Tackling the inequality of home learning

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By Dr Verity Jones, Senior Lecturer in Education

As we find ourselves in another lockdown, families across the country take on the task of home schooling yet again – and this time through the winter. The difficulties this poses for many families are becoming all too familiar as ongoing pressures of job insecurity, poverty and relationship breakdown strengthens its grip on our society plagued by COVID-19. When schools closed on 5 January, over 1 million children could look forward to nothing more than the societal inequalities they have been dealt becoming more deeply entrenched.

While inequalities come in many forms, the one I refer to here becomes ever more visible with lockdown: digital deprivation. We have seen from 2020 that any semblance of a normal school day is made possible through schools embracing technology, assisted by access to online educational resources.  While the first lockdown saw emails and posting of work on online platforms, teachers have adapted and many schools are now providing live lessons throughout the day. Those without access to stable internet connections and laptops, desktops, tablets or smart phones fall behind. In fact, the NFER reported that in July 2020 there was a 46% bigger learning gap between disadvantaged children and their peers compared to the previous year – with another six weeks of home schooling ahead this gap will only get bigger.

Since September, schools have been drawing on their own budgets and government funding to supply hardware and bolster tutoring programmes in targeted areas of deprivation.  There have been steps made to invest in devices and resources for the children who need them. But, with this new lockdown it is plain to see that the tutoring programme is in tatters and distribution of tech is too slow and doesn’t fulfil the need. Where tech is available, money for food and heating may well be the priority over electricity and data usage for school work.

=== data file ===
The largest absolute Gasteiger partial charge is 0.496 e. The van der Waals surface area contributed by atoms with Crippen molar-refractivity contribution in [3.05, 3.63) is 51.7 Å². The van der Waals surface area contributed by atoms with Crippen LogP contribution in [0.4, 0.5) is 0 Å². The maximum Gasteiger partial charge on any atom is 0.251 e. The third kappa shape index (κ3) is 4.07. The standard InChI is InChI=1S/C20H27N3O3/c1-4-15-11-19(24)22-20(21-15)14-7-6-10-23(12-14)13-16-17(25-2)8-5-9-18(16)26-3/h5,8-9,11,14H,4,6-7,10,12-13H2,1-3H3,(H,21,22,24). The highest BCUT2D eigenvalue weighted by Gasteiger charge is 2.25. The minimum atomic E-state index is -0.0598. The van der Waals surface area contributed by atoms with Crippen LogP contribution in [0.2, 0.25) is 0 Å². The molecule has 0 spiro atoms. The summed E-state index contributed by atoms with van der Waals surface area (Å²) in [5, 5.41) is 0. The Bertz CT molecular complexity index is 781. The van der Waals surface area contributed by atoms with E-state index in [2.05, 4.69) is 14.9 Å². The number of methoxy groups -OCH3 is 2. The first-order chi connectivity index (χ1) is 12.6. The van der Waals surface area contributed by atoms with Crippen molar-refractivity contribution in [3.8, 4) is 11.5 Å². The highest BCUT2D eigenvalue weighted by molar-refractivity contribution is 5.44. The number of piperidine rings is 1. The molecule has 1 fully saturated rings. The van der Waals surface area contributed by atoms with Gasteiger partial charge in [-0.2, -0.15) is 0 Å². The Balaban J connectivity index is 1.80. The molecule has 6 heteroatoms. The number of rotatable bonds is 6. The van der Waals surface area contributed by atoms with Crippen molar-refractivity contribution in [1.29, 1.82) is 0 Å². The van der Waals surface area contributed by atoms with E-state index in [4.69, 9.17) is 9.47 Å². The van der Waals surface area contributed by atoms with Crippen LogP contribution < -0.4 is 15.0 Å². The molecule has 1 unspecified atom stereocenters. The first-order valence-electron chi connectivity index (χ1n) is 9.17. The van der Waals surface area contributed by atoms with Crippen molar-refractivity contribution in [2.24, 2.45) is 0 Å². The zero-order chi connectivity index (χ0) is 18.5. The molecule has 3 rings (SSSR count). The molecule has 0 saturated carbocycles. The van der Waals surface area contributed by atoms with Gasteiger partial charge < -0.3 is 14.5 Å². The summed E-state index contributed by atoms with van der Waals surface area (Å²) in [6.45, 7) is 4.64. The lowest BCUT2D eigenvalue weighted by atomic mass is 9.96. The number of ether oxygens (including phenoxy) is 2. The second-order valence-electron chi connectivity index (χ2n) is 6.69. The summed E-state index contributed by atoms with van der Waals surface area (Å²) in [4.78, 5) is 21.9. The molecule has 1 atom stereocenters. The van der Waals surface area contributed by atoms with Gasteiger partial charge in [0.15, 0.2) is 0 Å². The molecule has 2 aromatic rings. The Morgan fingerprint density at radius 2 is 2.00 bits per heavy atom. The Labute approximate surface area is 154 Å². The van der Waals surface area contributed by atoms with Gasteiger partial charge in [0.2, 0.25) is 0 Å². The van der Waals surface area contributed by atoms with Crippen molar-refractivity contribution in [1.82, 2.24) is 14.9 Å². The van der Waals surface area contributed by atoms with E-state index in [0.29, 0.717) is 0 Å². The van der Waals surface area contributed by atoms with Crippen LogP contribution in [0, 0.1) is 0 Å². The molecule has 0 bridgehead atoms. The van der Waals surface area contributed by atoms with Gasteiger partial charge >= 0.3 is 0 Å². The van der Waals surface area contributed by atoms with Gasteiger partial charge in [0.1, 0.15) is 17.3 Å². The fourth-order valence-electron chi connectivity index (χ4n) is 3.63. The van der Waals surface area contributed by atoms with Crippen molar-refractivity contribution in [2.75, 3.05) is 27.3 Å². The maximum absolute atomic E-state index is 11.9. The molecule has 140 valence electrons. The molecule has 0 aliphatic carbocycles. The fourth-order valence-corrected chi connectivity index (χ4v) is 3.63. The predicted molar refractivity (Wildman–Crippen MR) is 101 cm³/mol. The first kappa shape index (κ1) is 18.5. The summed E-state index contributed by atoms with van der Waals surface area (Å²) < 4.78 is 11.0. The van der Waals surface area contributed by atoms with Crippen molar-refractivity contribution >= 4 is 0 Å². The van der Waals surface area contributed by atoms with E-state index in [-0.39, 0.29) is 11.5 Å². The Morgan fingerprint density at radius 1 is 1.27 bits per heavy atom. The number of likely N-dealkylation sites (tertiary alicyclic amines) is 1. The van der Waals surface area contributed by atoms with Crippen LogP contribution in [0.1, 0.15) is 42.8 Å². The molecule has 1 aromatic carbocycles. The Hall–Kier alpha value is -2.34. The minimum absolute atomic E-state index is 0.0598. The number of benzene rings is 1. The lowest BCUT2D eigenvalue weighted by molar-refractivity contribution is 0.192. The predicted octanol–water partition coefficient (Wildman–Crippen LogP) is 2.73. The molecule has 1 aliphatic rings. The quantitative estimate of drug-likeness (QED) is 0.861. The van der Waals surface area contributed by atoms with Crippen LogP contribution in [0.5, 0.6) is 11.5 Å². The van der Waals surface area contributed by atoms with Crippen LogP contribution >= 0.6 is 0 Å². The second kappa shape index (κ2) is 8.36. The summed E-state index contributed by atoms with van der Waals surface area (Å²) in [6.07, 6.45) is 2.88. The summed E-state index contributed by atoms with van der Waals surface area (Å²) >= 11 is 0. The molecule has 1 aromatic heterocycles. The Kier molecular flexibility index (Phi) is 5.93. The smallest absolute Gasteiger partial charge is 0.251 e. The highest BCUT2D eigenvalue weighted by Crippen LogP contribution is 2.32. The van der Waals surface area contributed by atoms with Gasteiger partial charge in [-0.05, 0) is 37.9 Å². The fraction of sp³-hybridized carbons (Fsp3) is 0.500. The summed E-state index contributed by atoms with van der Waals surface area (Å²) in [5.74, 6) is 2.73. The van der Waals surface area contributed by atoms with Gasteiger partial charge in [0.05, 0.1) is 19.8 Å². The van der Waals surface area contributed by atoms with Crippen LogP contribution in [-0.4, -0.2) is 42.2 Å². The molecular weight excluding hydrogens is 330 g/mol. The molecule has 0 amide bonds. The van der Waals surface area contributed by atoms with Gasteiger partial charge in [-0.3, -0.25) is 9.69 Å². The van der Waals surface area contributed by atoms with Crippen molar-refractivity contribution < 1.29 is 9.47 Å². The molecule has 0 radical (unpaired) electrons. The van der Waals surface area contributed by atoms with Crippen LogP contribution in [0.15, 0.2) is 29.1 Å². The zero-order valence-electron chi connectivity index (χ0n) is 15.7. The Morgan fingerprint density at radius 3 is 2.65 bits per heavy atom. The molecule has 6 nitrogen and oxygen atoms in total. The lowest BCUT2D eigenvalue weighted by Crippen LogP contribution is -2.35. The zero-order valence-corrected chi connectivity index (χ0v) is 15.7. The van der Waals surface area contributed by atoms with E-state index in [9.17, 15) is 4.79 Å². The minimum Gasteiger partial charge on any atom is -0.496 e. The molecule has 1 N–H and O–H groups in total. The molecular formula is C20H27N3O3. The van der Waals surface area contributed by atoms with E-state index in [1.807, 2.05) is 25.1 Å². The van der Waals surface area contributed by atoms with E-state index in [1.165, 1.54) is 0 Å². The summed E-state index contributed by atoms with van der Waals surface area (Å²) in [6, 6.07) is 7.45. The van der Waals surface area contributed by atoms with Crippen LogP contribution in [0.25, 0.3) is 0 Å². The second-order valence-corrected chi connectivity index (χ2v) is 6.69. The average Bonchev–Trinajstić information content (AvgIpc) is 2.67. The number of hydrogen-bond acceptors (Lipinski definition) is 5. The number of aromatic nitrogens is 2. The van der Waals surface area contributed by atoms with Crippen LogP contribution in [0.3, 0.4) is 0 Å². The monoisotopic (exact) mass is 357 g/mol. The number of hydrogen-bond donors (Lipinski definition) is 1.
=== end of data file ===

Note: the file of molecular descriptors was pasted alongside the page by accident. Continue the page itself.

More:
The government have identified children without digital connectivity as ‘vulnerable’. In theory this means they are able to take a school place. But just four days into school closures there were already reports of schools being unable to support these numbers safely. The result? More children falling behind. More children being digitally isolated.

What’s the solution?

Hardware needs to be quickly and accurately distributed to those without. All mobile data providers need to apply ‘zero rating’ data use on educational sites to eliminate financial burden. One parent from disadvantaged homes needs to be 100% furloughed in order to support their children’s learning and an online education allowance (similar to a heating allowance) provided to financially support families with increased heating and electricity costs.

Teachers know that the previous lockdowns have created gaps in children’s knowledge and skills – coherent guidance is now needed on how the curriculum should be adjusted, taking into account local contexts. Reform is essential in order to rebalance teacher workload and ensure that at this time of crises we have the retention of our teachers which is crucial for learners in order to ensure consistency.

Unfortunately this will not, in all likelihood, be the last time children will have to be taught from home. As such we also need to ensure that our teachers are trained thoroughly in developing and implementing online learning. These are different skills to those needed within the familiar physical space of a classroom, and require more than just talking to a powerpoint slideshow. Already at UWE Bristol we are providing focussed sessions on online pedagogies for our trainee teachers to support them in their practice. While such futureproofing is essential for our new teachers, experienced teachers already in schools also require similar ongoing training opportunities. 

COVID-19 continues to show and accelerate the reality of inequality in the UK.

Our most disadvantaged need a clear and supported educational strategy to ensure that the gap in achievement is not increased. We know that reopening schools as soon as possible is not the answer. It needs to be safe for both pupils and staff. In the meantime, we need to do all we can to disrupt the disadvantage. Our education system needs to be right for all, not just for some. It is failing and will continue to fail if change does not occur. 

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